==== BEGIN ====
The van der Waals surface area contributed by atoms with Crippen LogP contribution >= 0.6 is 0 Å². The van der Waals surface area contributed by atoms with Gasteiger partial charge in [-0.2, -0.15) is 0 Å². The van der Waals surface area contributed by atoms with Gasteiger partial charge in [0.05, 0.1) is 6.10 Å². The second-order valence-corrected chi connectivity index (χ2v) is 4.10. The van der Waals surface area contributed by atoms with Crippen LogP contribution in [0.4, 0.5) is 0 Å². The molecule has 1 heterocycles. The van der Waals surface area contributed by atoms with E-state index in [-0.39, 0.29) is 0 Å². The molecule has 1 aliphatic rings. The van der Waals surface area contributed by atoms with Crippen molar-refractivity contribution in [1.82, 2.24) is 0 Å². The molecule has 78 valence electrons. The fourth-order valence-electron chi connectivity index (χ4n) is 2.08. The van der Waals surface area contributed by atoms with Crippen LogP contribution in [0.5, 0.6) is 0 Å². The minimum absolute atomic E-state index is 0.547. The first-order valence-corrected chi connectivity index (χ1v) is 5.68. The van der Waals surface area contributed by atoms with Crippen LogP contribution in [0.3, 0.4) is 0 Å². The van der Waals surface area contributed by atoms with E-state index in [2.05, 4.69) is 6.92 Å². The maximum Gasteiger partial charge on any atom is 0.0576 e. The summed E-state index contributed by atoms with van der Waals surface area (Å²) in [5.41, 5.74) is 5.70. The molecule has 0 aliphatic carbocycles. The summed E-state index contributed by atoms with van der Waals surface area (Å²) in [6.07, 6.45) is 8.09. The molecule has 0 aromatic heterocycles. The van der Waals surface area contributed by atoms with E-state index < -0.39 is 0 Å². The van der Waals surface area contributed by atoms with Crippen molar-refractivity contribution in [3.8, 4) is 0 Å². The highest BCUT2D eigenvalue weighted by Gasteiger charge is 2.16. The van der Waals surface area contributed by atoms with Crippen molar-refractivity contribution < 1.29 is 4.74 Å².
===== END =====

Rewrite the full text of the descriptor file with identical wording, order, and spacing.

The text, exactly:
The van der Waals surface area contributed by atoms with Crippen LogP contribution >= 0.6 is 0 Å². The van der Waals surface area contributed by atoms with Gasteiger partial charge in [-0.2, -0.15) is 0 Å². The van der Waals surface area contributed by atoms with Gasteiger partial charge in [0.05, 0.1) is 6.10 Å². The second-order valence-corrected chi connectivity index (χ2v) is 4.10. The van der Waals surface area contributed by atoms with Crippen LogP contribution in [0.4, 0.5) is 0 Å². The molecule has 1 heterocycles. The van der Waals surface area contributed by atoms with E-state index in [-0.39, 0.29) is 0 Å². The molecule has 1 aliphatic rings. The van der Waals surface area contributed by atoms with Crippen molar-refractivity contribution in [1.82, 2.24) is 0 Å². The molecule has 78 valence electrons. The fourth-order valence-electron chi connectivity index (χ4n) is 2.08. The van der Waals surface area contributed by atoms with Crippen LogP contribution in [0.5, 0.6) is 0 Å². The minimum absolute atomic E-state index is 0.547. The first-order valence-corrected chi connectivity index (χ1v) is 5.68. The van der Waals surface area contributed by atoms with Crippen LogP contribution in [0.3, 0.4) is 0 Å². The van der Waals surface area contributed by atoms with E-state index in [2.05, 4.69) is 6.92 Å². The maximum Gasteiger partial charge on any atom is 0.0576 e. The summed E-state index contributed by atoms with van der Waals surface area (Å²) in [5.41, 5.74) is 5.70. The molecule has 0 aliphatic carbocycles. The summed E-state index contributed by atoms with van der Waals surface area (Å²) in [6.07, 6.45) is 8.09. The molecule has 0 aromatic heterocycles. The van der Waals surface area contributed by atoms with E-state index < -0.39 is 0 Å². The van der Waals surface area contributed by atoms with Crippen molar-refractivity contribution in [3.8, 4) is 0 Å². The highest BCUT2D eigenvalue weighted by Gasteiger charge is 2.16. The van der Waals surface area contributed by atoms with Crippen molar-refractivity contribution < 1.29 is 4.74 Å².